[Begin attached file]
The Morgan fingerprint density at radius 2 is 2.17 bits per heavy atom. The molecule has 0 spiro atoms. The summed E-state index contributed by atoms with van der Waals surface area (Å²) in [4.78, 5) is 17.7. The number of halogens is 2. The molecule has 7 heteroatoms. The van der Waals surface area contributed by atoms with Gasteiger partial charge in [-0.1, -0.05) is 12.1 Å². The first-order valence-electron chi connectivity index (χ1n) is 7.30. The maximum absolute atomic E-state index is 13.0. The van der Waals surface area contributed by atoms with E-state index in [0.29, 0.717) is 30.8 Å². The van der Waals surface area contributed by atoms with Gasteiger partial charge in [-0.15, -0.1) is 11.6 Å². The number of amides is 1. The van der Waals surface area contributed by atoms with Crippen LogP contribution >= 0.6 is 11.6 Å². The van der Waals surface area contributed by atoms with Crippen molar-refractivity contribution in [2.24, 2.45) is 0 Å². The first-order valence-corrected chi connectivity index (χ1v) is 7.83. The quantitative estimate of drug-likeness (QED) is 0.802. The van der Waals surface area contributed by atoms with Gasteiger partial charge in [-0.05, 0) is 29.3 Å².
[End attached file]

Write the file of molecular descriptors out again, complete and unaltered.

The Morgan fingerprint density at radius 2 is 2.17 bits per heavy atom. The molecule has 0 spiro atoms. The summed E-state index contributed by atoms with van der Waals surface area (Å²) in [4.78, 5) is 17.7. The number of halogens is 2. The molecule has 7 heteroatoms. The van der Waals surface area contributed by atoms with Gasteiger partial charge in [-0.1, -0.05) is 12.1 Å². The first-order valence-electron chi connectivity index (χ1n) is 7.30. The maximum absolute atomic E-state index is 13.0. The van der Waals surface area contributed by atoms with E-state index in [0.29, 0.717) is 30.8 Å². The van der Waals surface area contributed by atoms with Gasteiger partial charge in [-0.15, -0.1) is 11.6 Å². The number of amides is 1. The van der Waals surface area contributed by atoms with Crippen LogP contribution >= 0.6 is 11.6 Å². The van der Waals surface area contributed by atoms with Crippen molar-refractivity contribution in [2.24, 2.45) is 0 Å². The first-order valence-corrected chi connectivity index (χ1v) is 7.83. The quantitative estimate of drug-likeness (QED) is 0.802. The van der Waals surface area contributed by atoms with Gasteiger partial charge in [-0.05, 0) is 29.3 Å².